Related Links

Media enquiries to:
Claire HornshawTel: 01225 386319 or 07966 341431

» submit an item · an event

Dr Anna Gilmore
Dr Anna Gilmore

Press Release - 26 June 2008

Bath academic wins award from World Health Organisation

Dr Anna Gilmore, an expert in tobacco control at the University of Bath, has won a prestigious World Health Organisation (WHO) award.

Each year, the WHO rewards individuals and organisations for their remarkable commitment and contribution towards a tobacco-free Europe. Dr Gilmore’s award was given in recognition of her: “outstanding efforts in [the] research of tobacco control and tobacco industry strategies in Europe.”

Anna was nominated for the World No Tobacco Day Medal by the International Network of Women Against Tobacco (INWAT) in recognition of the important contribution her work has made to tobacco control through her ability to combine important scientific results with political messages.

Dr Gilmore is a Clinical Reader in Public Health in the University’s School for Health and a Senior Lecturer at the London School of Hygiene & Tropical Medicine. Since 2006, her research has been supported by a prestigious Health Foundation Clinician Scientist Fellowship.

She has published extensive research on a number of topics, including smoking trends and tobacco industry activity in Russia and Eastern Europe, where her results show dramatic increases in the number of women smokers.

Dr Gilmore found that the number of Russian women who smoke has more than doubled since the collapse of the Soviet Union, and blames the privatisation of the previously state-owned tobacco companies and the behaviour of the transnational tobacco companies.

Between 1992 and 2000, tobacco companies such as Philip Morris, British American Tobacco and Japan Tobacco International invested approximately US$1.7 billion to gain a 60 per cent share of the privatised Russian tobacco market. Tobacco advertising had simply not existed in the Soviet era. Yet as soon at the major companies were there, it was rampant, Dr Gilmore found.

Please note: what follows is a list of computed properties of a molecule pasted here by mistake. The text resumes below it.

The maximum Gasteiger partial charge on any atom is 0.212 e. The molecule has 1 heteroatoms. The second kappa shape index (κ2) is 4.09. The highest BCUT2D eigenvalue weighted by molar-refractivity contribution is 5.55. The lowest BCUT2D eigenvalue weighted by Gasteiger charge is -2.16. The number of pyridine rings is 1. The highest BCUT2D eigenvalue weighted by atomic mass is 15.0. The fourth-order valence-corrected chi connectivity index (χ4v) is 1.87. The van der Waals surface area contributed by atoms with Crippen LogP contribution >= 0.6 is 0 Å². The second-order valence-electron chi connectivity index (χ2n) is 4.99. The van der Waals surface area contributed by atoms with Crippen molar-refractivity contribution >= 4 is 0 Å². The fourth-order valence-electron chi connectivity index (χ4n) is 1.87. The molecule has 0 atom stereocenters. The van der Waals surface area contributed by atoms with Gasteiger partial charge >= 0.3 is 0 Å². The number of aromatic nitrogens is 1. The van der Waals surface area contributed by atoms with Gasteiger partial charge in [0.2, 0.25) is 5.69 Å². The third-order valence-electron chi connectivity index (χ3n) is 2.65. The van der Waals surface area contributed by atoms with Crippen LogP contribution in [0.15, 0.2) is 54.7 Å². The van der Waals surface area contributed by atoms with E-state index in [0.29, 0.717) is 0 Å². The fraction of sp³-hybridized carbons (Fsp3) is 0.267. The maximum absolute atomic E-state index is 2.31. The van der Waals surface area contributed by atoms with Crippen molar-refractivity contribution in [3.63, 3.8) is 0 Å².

Her research has: provided the first accurate data about the increased prevalence of smoking in Russia and other Eastern European countries, has raised awareness internationally of the dangers of tobacco industry privatisation, and has stimulated moves to improve tobacco control in this region.

Her work has also been important elsewhere. In Germany, for example, her work with collaborators highlighted the tobacco industry’s extensive influence over research and stimulated new policies that will reduce the industry’s ability to fund research.

She said: “It’s a great honour for my research and its contribution to policy to be recognised in this way. I am very grateful to the WHO for this award, to INWAT for nominating me and to all the wonderful researchers I have worked alongside, whose work is also recognised in this award.”

Dr Gilmore qualified in medicine in London in 1991. Following stints working in a refugee camp in Nepal and a community hospital in India, she trained in public health before joining the staff at the London School of Hygiene & Tropical Medicine. In 2007, she took up post at the University Of Bath.

At the University, Dr Gilmore is a founding member of the Tobacco Control Research Group which, along with collaborators in six other universities led by the University of Nottingham, recently secured £5 million funding to establish a UK Centre for Tobacco Control Studies. The centre aims to identify and develop opportunities to reduce the burden of disease and disability caused by tobacco use. Dr Gilmore’s current work, which is supported by the Health Foundation, focuses on UK tobacco control policy and tobacco industry influence in Europe.

The University of Bath is one of the UK's leading universities, with an international reputation for quality research and teaching. View a full list of the University's press releases: